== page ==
The Postmodern Condition

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The Postmodern Condition
The Postmodern Condition.PNG
The 1984 University of Minnesota Press edition
Author Jean-François Lyotard
Original title La condition postmoderne: rapport sur le savoir
Translator Geoffrey Bennington and Brian Massumi
Country France
Language French
Subject Postmodern culture, technology, epistemology
Published
Media type Print

The Postmodern Condition: A Report on Knowledge (French: La condition postmoderne: rapport sur le savoir) is a 1979 book by Jean-François Lyotard that analyzes the notion of knowledge in postmodern society as the end of 'grand narratives' or metanarratives, which Lyotard considers a quintessential feature of modernity. The book introduced the term 'postmodernism', which was previously only used by art critics, in philosophy with the following quotation: "Simplifying to the extreme, I define postmodern as incredulity towards metanarratives".[1][2][3]

Short but influential, the book was originally written as a report on the influence of technology in exact sciences, commissioned by the Conseil des universités du Québec.[4][5] Lyotard later admitted that he had a 'less than limited' knowledge of the science he was to write about, and to compensate for this knowledge, he 'made stories up' and referred to a number of books that he hadn't actually read. In retrospect, he called it 'a parody' and 'simply the worst of all my books'.[2]

Contents[edit]

Among the metanarratives criticized by Lyotard are reductionism and teleological notions of human history such as those of the Enlightenment and Marxism. These have become untenable, according to Lyotard, by technological progress in the areas of communication, mass media and computer science. Techniques such as artificial intelligence and machine translation show a shift to linguistic and symbolic production as central elements of the postindustrial economy and the related postmodern culture, which had risen at the end of the 1950s after the reconstruction of western Europe. The result is a plurality of language-games (a term coined by Ludwig Wittgenstein[1]:67), without any overarching structure. Modern science thus destroys its own metanarrative.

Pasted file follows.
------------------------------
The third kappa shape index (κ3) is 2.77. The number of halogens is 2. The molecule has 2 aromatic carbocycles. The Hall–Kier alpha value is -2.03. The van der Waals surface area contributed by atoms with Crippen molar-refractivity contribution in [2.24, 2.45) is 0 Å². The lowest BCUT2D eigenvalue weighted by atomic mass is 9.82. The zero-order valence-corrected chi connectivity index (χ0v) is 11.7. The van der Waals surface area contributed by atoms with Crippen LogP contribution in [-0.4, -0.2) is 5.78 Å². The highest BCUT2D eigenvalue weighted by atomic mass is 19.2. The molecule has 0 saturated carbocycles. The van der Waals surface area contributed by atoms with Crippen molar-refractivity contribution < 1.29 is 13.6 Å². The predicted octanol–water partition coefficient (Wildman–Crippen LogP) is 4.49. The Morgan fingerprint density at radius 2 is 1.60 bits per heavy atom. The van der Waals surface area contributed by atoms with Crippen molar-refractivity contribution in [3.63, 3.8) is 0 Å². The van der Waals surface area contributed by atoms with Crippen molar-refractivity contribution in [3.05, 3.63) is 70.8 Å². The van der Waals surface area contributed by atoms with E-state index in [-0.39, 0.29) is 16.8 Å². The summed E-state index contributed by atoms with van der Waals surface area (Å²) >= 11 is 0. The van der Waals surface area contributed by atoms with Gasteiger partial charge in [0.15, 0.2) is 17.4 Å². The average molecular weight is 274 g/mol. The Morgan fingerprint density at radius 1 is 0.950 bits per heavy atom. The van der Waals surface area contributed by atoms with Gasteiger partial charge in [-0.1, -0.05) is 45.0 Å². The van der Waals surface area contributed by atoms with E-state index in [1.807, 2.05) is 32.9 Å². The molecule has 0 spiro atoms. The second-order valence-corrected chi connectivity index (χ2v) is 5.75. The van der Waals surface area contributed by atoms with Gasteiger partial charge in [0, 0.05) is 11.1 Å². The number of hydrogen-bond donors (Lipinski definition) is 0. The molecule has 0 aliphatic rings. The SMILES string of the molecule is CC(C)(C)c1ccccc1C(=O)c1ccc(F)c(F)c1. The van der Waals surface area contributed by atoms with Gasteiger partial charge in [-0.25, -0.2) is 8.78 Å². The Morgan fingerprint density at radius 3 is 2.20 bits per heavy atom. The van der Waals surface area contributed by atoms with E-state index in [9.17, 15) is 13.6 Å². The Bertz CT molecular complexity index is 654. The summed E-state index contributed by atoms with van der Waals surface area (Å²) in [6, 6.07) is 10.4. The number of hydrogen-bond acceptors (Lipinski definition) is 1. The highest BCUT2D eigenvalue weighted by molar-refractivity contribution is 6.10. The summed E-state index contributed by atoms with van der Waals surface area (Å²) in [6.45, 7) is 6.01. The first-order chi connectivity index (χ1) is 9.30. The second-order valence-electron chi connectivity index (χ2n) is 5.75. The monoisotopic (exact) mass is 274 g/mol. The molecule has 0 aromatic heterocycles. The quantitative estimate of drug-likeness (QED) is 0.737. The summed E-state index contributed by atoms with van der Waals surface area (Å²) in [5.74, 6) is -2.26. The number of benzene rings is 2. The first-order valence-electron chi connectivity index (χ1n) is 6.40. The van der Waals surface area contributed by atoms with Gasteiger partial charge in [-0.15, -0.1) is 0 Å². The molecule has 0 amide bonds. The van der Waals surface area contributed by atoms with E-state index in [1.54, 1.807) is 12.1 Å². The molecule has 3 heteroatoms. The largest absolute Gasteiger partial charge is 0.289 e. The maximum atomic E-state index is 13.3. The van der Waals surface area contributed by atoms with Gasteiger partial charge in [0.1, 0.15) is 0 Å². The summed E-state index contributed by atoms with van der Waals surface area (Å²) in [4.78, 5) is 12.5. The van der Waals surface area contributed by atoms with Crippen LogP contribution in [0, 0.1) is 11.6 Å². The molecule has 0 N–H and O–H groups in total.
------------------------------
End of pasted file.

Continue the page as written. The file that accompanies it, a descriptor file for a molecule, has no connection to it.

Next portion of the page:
Lyotard professes a preference for this plurality of small narratives that compete with each other, replacing the totalitarianism of grand narratives. For this reason, The Postmodern Condition has been criticized as an excuse for unbounded relativism. Lyotard does suggest that there is an objective truth, however he claims it to be beyond the limits of human understanding.[6] In other words, there is no certainty of ideas, only better or worse interpretations.

See also[edit]

References[edit]

  1. ^ a b Lyotard, Jean-François (1979). La condition postmoderne: rapport sur le savoir. Paris: Minuit.
  2. ^ a b Anderson, Perry (1998). The Origins of Postmodernity. London/New York: Verso, pp. 24–27.
  3. ^ Quotation from the 1984 (reprint 1997) English translation by Geoffrey Bennington and Brian Massumi, University of Minnesota Press.
  4. ^ Bruneault, Frédérick (Autumn 2004). "Savoir scientifique et légitimation", Revue PHARES vol. 5.
  5. ^ Lyotard, Jean-Francois (1979). "Les problèmes du savoir dans les sociétés industrielles les plus développées". Quebec: Conseil des Universités. Original report available online at: http://www.cse.gouv.qc.ca/FR/Publications_CUniv/
  6. ^ needs citation